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Heroes and villains: the insistence of the imaginary and the novice teacher’s need to believe

Journal Article


Abstract


  • This paper stems from research in Australia examining pre-service

    teacher and mentor teacher experiences on the practicum. The

    paper focuses on findings from the research, highlighting the

    tendency among the pre-service teachers to either valorise or

    demonise their mentor teachers, reflective of what we describe,

    following Kristeva and Britzman, as their powerful need to believe.

    The paper draws on psychoanalytic theory in order gain insights

    into this process, viewing the pre-service teachers’ accounts of

    their mentors as fantasies that serve a stabilising function in

    order to manage the intense emotional demands of schools and

    classrooms. The paper concludes with considerations of how teacher

    educators might ameliorate the ideality of novice teachers,

    reflecting the insistence of the imaginary, and hence enable them

    to benefit more from the practicum experience. We briefly suggest

    the use of tools that work within the symbolic register to exercise

    a mediating role in the context of these intense demands.

Publication Date


  • 2016

Citation


  • Clarke, M. & Sheridan, L. (2016). Heroes and villains: the insistence of the imaginary and the novice teacher’s need to believe. Asia-Pacific Journal of Teacher Education, 45 (2), 194-206.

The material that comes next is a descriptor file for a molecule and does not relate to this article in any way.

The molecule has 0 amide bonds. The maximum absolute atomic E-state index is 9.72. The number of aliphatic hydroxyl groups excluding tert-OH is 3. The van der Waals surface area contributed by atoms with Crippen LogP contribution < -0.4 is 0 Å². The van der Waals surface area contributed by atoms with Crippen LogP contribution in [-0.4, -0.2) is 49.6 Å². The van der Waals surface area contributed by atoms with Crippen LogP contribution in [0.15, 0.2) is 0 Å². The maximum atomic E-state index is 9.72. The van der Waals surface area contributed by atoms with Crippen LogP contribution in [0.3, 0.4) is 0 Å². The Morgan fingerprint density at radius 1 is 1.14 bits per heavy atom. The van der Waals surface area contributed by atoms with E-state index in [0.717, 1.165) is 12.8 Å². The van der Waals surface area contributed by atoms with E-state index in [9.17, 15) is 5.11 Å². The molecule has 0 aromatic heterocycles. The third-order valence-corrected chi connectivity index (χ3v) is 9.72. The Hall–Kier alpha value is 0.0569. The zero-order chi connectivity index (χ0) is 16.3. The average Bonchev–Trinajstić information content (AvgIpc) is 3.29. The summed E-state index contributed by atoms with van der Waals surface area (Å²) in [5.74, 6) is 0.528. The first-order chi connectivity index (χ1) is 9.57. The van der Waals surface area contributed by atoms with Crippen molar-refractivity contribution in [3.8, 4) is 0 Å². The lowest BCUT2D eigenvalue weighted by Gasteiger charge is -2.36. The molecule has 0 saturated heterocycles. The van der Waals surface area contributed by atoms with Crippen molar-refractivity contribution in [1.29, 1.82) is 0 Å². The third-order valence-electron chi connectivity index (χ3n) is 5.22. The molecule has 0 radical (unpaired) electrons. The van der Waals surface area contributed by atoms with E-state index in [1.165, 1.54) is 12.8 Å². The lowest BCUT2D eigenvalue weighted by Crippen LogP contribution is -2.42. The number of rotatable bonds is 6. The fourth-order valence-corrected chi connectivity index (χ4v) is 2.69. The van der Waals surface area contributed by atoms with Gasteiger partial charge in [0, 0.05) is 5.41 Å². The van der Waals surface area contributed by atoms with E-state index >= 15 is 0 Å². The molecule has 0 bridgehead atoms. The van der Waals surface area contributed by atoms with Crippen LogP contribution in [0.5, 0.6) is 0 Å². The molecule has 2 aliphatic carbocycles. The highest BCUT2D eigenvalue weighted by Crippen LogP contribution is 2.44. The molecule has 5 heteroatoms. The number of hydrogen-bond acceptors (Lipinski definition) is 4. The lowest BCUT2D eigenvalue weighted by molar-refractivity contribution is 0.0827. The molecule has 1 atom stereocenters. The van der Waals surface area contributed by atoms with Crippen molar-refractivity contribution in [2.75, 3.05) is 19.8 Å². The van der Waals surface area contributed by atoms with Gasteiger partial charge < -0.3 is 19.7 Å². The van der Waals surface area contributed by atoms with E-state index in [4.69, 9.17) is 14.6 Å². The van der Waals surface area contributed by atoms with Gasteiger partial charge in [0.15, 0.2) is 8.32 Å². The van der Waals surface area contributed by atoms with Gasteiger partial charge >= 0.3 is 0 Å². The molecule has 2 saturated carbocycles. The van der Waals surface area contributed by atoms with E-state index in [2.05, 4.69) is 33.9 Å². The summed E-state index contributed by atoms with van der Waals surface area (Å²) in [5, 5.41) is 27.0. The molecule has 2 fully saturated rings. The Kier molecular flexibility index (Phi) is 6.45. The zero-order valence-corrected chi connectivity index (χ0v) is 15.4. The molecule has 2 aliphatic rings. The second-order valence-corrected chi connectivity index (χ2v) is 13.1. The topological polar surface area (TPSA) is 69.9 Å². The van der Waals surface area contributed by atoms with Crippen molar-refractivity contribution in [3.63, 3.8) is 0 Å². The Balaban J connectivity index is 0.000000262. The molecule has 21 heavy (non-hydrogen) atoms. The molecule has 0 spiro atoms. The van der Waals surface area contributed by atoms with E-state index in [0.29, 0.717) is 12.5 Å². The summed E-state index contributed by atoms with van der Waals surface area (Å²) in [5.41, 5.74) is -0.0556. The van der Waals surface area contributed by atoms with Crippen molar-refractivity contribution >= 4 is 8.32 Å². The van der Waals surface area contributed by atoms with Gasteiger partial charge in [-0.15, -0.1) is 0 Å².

Scopus Eid


  • 2-s2.0-84976317520

Ro Metadata Url


  • http://ro.uow.edu.au/sspapers/2884

Number Of Pages


  • 12

Start Page


  • 194

End Page


  • 206

Volume


  • 45

Issue


  • 2

Place Of Publication


  • Australia

Abstract


  • This paper stems from research in Australia examining pre-service

    teacher and mentor teacher experiences on the practicum. The

    paper focuses on findings from the research, highlighting the

    tendency among the pre-service teachers to either valorise or

    demonise their mentor teachers, reflective of what we describe,

    following Kristeva and Britzman, as their powerful need to believe.

    The paper draws on psychoanalytic theory in order gain insights

    into this process, viewing the pre-service teachers’ accounts of

    their mentors as fantasies that serve a stabilising function in

    order to manage the intense emotional demands of schools and

    classrooms. The paper concludes with considerations of how teacher

    educators might ameliorate the ideality of novice teachers,

    reflecting the insistence of the imaginary, and hence enable them

    to benefit more from the practicum experience. We briefly suggest

    the use of tools that work within the symbolic register to exercise

    a mediating role in the context of these intense demands.

Publication Date


  • 2016

Citation


  • Clarke, M. & Sheridan, L. (2016). Heroes and villains: the insistence of the imaginary and the novice teacher’s need to believe. Asia-Pacific Journal of Teacher Education, 45 (2), 194-206.

Scopus Eid


  • 2-s2.0-84976317520

Ro Metadata Url


  • http://ro.uow.edu.au/sspapers/2884

Number Of Pages


  • 12

Start Page


  • 194

End Page


  • 206

Volume


  • 45

Issue


  • 2

Place Of Publication


  • Australia